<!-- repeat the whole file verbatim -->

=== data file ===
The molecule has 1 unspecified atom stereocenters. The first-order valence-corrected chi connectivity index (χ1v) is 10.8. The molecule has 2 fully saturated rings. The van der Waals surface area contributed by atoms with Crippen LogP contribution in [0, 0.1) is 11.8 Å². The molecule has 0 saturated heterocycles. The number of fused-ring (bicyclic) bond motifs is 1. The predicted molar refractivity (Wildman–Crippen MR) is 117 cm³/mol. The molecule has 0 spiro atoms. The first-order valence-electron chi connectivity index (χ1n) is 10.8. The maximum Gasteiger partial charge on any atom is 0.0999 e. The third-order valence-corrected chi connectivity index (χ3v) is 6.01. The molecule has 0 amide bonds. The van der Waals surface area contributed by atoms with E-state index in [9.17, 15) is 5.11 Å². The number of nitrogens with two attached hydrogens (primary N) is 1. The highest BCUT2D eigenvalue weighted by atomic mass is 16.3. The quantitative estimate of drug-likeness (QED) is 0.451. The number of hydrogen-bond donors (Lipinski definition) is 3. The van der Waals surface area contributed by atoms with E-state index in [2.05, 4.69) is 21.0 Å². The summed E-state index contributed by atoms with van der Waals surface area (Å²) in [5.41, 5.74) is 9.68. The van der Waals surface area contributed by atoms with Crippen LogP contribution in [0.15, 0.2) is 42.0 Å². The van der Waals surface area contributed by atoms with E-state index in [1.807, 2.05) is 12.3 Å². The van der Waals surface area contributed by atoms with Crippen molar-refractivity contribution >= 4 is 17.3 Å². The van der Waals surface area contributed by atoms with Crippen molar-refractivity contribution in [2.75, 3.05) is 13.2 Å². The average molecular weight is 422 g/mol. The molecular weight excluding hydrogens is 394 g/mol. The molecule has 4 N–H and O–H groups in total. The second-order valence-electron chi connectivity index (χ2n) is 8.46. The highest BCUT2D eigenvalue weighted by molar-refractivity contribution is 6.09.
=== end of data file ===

The molecule has 1 unspecified atom stereocenters. The first-order valence-corrected chi connectivity index (χ1v) is 10.8. The molecule has 2 fully saturated rings. The van der Waals surface area contributed by atoms with Crippen LogP contribution in [0, 0.1) is 11.8 Å². The molecule has 0 saturated heterocycles. The number of fused-ring (bicyclic) bond motifs is 1. The predicted molar refractivity (Wildman–Crippen MR) is 117 cm³/mol. The molecule has 0 spiro atoms. The first-order valence-electron chi connectivity index (χ1n) is 10.8. The maximum Gasteiger partial charge on any atom is 0.0999 e. The third-order valence-corrected chi connectivity index (χ3v) is 6.01. The molecule has 0 amide bonds. The van der Waals surface area contributed by atoms with E-state index in [9.17, 15) is 5.11 Å². The number of nitrogens with two attached hydrogens (primary N) is 1. The highest BCUT2D eigenvalue weighted by atomic mass is 16.3. The quantitative estimate of drug-likeness (QED) is 0.451. The number of hydrogen-bond donors (Lipinski definition) is 3. The van der Waals surface area contributed by atoms with E-state index in [2.05, 4.69) is 21.0 Å². The summed E-state index contributed by atoms with van der Waals surface area (Å²) in [5.41, 5.74) is 9.68. The van der Waals surface area contributed by atoms with Crippen LogP contribution in [0.15, 0.2) is 42.0 Å². The van der Waals surface area contributed by atoms with E-state index in [1.807, 2.05) is 12.3 Å². The van der Waals surface area contributed by atoms with Crippen molar-refractivity contribution >= 4 is 17.3 Å². The van der Waals surface area contributed by atoms with Crippen molar-refractivity contribution in [2.75, 3.05) is 13.2 Å². The average molecular weight is 422 g/mol. The molecular weight excluding hydrogens is 394 g/mol. The molecule has 4 N–H and O–H groups in total. The second-order valence-electron chi connectivity index (χ2n) is 8.46. The highest BCUT2D eigenvalue weighted by molar-refractivity contribution is 6.09.